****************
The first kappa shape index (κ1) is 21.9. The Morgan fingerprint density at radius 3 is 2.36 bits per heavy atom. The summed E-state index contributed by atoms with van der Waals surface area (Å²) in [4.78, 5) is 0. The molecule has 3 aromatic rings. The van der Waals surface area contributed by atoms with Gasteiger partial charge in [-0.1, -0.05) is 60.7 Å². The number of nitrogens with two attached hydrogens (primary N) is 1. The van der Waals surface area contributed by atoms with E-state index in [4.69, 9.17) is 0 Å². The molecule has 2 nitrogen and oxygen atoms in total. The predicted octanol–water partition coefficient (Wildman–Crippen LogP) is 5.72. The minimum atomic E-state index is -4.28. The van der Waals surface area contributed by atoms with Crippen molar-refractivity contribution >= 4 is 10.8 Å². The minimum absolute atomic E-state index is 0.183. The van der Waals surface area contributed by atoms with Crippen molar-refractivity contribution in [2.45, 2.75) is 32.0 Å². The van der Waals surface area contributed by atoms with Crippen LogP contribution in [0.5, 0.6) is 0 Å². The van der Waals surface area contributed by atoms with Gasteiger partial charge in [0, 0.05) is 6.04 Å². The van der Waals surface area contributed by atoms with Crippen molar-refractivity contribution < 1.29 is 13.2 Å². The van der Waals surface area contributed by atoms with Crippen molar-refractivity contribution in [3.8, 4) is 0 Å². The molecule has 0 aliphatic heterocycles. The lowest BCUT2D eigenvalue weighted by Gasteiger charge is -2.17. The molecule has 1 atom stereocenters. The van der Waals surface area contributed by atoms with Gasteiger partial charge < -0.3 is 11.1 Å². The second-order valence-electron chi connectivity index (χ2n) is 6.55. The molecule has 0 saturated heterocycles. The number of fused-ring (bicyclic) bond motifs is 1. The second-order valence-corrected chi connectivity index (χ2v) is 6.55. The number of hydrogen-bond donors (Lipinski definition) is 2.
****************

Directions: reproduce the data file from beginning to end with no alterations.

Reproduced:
The first kappa shape index (κ1) is 21.9. The Morgan fingerprint density at radius 3 is 2.36 bits per heavy atom. The summed E-state index contributed by atoms with van der Waals surface area (Å²) in [4.78, 5) is 0. The molecule has 3 aromatic rings. The van der Waals surface area contributed by atoms with Gasteiger partial charge in [-0.1, -0.05) is 60.7 Å². The number of nitrogens with two attached hydrogens (primary N) is 1. The van der Waals surface area contributed by atoms with E-state index in [4.69, 9.17) is 0 Å². The molecule has 2 nitrogen and oxygen atoms in total. The predicted octanol–water partition coefficient (Wildman–Crippen LogP) is 5.72. The minimum atomic E-state index is -4.28. The van der Waals surface area contributed by atoms with Crippen molar-refractivity contribution >= 4 is 10.8 Å². The minimum absolute atomic E-state index is 0.183. The van der Waals surface area contributed by atoms with Crippen molar-refractivity contribution in [2.45, 2.75) is 32.0 Å². The van der Waals surface area contributed by atoms with Crippen LogP contribution in [0.5, 0.6) is 0 Å². The van der Waals surface area contributed by atoms with Gasteiger partial charge in [0, 0.05) is 6.04 Å². The van der Waals surface area contributed by atoms with Crippen molar-refractivity contribution < 1.29 is 13.2 Å². The van der Waals surface area contributed by atoms with Crippen molar-refractivity contribution in [3.8, 4) is 0 Å². The molecule has 0 aliphatic heterocycles. The lowest BCUT2D eigenvalue weighted by Gasteiger charge is -2.17. The molecule has 1 atom stereocenters. The van der Waals surface area contributed by atoms with Gasteiger partial charge < -0.3 is 11.1 Å². The second-order valence-electron chi connectivity index (χ2n) is 6.55. The molecule has 0 saturated heterocycles. The number of fused-ring (bicyclic) bond motifs is 1. The second-order valence-corrected chi connectivity index (χ2v) is 6.55. The number of hydrogen-bond donors (Lipinski definition) is 2.